Over 300 steps and 14 stories tall, there are a lot of stairs to climb — Don’t be stupid like me and make sure you are fully acclimated to the altitude before taking this on!



I’ve been wanting to come here for years, so I milk my time here.



The Chinese make sure you remember which country you’re in:



We begin our climb:



Once you reach the floor of the White Palace, photography from here on out is forbidden.



The “14th floor” marks the official residence of the Dalai Lama:



We tried our best to give an idea of what it looks like inside given that the no-photography rule is strictly enforced, but this is the best we could come up with:


Photo Credit: Shanika Jayakody


After spending an hour touring the dizzying array of prayer rooms, residences, meeting halls and tomb chambers of the past Dalai Lamas, we headed back down on the backside of the palace.



We then drove onwards to Norbulingka Summer Palace: the official summer residence of the Dalai Lama with the most recent complex being that of the present and 14th Dalai Lama who fled in exile in 1956.



Photography is also not allowed inside, but enforcement was much more lax here than at Potala Palace:


Photo Credit: Shanika Jayakody


Near the exit stands the official (and yet unused) throne of the current and 14th Dalai Lama:



And if you look closely on the left wall (if facing the throne) is the only photograph of the 14th Dalai Lama allowed to be posted in Tibet:



We recharged with lunch consisting of yak steak, momos, Schezuan noodles at Lhasa Steakhouse:



Our last stop of the day was Sera Monastery, famous for its tantric teachings and the public display of monks who debate with one another in public.



Inside are the mandalas composed of the famously elaborate Tibetan sandpainting:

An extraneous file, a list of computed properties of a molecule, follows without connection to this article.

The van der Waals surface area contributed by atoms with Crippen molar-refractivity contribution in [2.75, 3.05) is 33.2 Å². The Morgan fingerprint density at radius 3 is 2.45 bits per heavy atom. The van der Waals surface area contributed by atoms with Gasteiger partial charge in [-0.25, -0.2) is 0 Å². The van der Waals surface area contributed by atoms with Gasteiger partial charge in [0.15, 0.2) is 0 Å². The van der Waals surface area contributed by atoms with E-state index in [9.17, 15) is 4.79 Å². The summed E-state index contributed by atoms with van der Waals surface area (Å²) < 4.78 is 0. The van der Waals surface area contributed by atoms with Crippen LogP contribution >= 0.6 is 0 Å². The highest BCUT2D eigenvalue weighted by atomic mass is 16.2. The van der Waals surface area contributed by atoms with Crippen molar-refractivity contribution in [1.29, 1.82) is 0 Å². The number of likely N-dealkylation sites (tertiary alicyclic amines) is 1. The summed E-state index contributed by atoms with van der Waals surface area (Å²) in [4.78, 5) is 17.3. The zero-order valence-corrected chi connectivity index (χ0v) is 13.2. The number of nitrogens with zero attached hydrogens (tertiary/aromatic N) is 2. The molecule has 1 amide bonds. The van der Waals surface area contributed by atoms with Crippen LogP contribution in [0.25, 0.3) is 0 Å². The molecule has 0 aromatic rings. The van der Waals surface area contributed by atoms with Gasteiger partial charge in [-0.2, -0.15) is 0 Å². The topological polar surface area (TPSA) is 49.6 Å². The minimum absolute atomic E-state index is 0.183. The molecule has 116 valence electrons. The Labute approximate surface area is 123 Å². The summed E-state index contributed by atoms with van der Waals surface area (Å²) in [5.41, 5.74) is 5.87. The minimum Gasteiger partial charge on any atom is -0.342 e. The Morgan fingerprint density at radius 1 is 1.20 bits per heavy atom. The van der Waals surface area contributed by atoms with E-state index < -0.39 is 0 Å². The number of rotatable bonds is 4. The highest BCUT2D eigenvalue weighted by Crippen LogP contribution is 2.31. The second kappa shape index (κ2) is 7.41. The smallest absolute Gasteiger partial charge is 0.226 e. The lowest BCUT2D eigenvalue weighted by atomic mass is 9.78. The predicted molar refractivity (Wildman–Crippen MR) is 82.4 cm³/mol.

By the main Sera Monastery is a public park where standing student monks debate intensely over their teachers sitting on the ground, both challenging each other on different ways of thinking and seeing the world:



Then there is the monastery itself, where about 800 monks train and meditate:


Photo Credit: Shanika Jayakody


Afterwards, Melissa and Shanika headed out to a local supermarket next door to hunt for postcards and came back with some great photos. All of the following are Shanika’s:



Tonight is Melissa’s last night as we recuperate in our hotel rooms and reflect on our trip in the past 2 weeks. We’re going to miss you Melissa!




- At time of posting in Lhasa, China, it was -3 °C - Humidity: n/a | Wind Speed: 6km/hr | Cloud Cover: clear


The Journey To Tibet

The Journey To Tibet


Struggling with 3 consecutive nights of 5 hours of sleep each night, we all got up again at a ridiculous 5:15am to catch a 5:30am car service to take us to the airport for a 7:40am direct flight from Xi’an to Lhasa. The Xi’an airport was unexpectedly crowded, so I would advise arriving an hour or two earlier as we all almost missed our flight.

While at check-in, security, and just when you arrive, you’ll be asked to produce your Tibet permit. Ours is pictured below.



You can easily get a Tibet permit if you sign up for an official tour with a guide, which is what we did. The reality we got instead in Tibet was a lot of free movement without our guide constantly watching us.

I once again passed out on my flight, waking up 3 hours later when we landed at Lhasa at 10:50am. I was so happy to have finally arrived here after a rough past 48 hours, that this then happened:

Screen Shot 2017-01-13 at 11.57.54 PM



Enjoy the scenery of what seems like stepping into another world:



After showing our permit again to finally exit the airport proper, we were picked up by our guide Kendan before taking the one hour drive to Lhasa from the airport.



Lhasa is a bustling, congested mass of humanity set against a gorgeous valley backdrop on an elevation of 11,995 feet, for which we’ve been popping acetazolamide (Diamox) 125mg every 12 hours since yesterday as a prophylaxis for altitude sickness. 

The regimen for altitude sickness prophylaxis with Diamox is to start taking it twice a day before ascent and for 3 more days afterwards. Besides the occasional increased urge to pee as one of the side effects of this carbonic anhydrase inhibitor and diuretic, so far we’ve been doing okay — some headaches, bouts of nausea and dizziness but it was nowhere as bad as how we felt when we arrived in La Paz 4 years ago.



We first settled in our digs at Yak Hotel, located in the eastern part of Lhasa where more ethnic Tibetans live as opposed to the predominantly Han Chinese of western Lhasa: